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I have an application that listens on a specific port to do its task. This application can run on multiple instances by specifying different ports in the argument.

MyApp-1211.bat contains

java MyApp 1211

MyApp-1311.bat contains

java MyApp 1311

MyApp-1411.bat contains

java MyApp 1411

This application logs to a file. The problem is all three instances log into a single file, myApp.log. Is there a way to tell log4j to use different log files? like:

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Of course you can. One way would be to create multiple configuration files (log4j.xml / - one per port respectively process. Upon loading the configuration file you could select the correct one based on the current port number:

PropertyConfigurator.configure("log4j-" + port + ".properties");

Create the config files accordingly:,, ...

The alternative would be to configure the file logging at runtime via Java code:

String logFilename = "./myApp-port" + port + ".log";
Layout layout = new PatternLayout("%d{ISO8601} %-5p [%t] %c{1}: %m%n");
FileAppender fileAppender = new FileAppender(layout, logFilename, false);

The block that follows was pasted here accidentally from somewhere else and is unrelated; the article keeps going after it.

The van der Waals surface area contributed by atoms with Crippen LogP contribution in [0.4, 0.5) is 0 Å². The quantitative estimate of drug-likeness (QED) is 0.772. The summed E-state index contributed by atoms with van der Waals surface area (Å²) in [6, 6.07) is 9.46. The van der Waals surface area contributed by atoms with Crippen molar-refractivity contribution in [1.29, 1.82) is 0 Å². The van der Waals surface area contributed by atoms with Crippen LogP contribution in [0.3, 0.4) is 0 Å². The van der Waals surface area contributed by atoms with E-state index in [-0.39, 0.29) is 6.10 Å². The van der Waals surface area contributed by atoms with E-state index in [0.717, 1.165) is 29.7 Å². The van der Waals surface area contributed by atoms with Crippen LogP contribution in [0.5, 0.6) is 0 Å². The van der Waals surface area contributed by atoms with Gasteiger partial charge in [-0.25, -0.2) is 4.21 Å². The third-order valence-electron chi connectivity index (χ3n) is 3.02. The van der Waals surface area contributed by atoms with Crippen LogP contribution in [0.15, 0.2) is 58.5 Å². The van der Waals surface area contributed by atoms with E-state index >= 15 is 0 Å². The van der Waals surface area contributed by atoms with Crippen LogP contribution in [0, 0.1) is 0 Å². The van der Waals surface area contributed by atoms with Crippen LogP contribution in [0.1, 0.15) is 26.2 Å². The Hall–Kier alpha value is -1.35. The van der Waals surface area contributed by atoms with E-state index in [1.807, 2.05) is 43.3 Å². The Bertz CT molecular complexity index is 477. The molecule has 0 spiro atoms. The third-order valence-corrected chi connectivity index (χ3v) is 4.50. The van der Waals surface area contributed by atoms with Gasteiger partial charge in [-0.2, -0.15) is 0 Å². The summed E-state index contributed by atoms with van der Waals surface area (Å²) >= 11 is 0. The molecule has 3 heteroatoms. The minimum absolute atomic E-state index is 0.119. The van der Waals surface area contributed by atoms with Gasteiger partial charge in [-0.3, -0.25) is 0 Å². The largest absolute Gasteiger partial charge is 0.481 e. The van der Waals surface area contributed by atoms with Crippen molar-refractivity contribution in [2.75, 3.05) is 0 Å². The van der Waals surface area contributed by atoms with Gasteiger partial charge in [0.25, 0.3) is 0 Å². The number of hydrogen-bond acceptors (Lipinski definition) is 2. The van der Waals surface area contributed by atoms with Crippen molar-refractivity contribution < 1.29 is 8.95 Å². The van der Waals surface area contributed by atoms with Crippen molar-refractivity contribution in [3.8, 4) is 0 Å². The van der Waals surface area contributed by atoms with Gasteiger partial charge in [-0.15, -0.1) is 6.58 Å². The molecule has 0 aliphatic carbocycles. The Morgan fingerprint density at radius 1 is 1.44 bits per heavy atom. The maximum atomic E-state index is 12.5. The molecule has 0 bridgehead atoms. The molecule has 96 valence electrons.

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is the same possible on a configuration file cause am currently using a log4j properties file – user960740 Sep 27 '11 at 7:57
See my updated answer – Robert Sep 27 '11 at 8:04

You can refer to system properties in log4j.xml as following:

<appender name="ROLL" class="org.apache.log4j.rolling.RollingFileAppender">
                <!-- The active file to log to -->
                <param name="file" value="mylog${MY_PARAM}.log" />

Now you just have to insert your parameter into system properties either programmatically System.setProperty("MY_PARAM", args[0]) into your main() method or when you are running java:

java -DMY_PARAM=1234 MyApp 1234

Obiously you can avoid dupplication if you are running you application from bat or shell script like:

java -DMY_PARAM=%1 MyApp %1

Please see the following references for details:

Using system environment variables in log4j xml configuration

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how does this translate to a properties file instead of an xml file? – user960740 Sep 27 '11 at 8:11

If you go for loading the property configuration file yourself, as suggested by other answers, don't forget to disable the log4j default initialization by adding the env. variable definition to your program's command line:

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what do you mean? – user960740 Sep 27 '11 at 8:34
@user960740 Log4j has a built-in default initialization within a static code block that's likely executed before you have a chance to do something about it. This environment variable prevents this execution. You may want to do this to make sure you're starting with exactly the configuration you want. – MaDa Sep 27 '11 at 8:50

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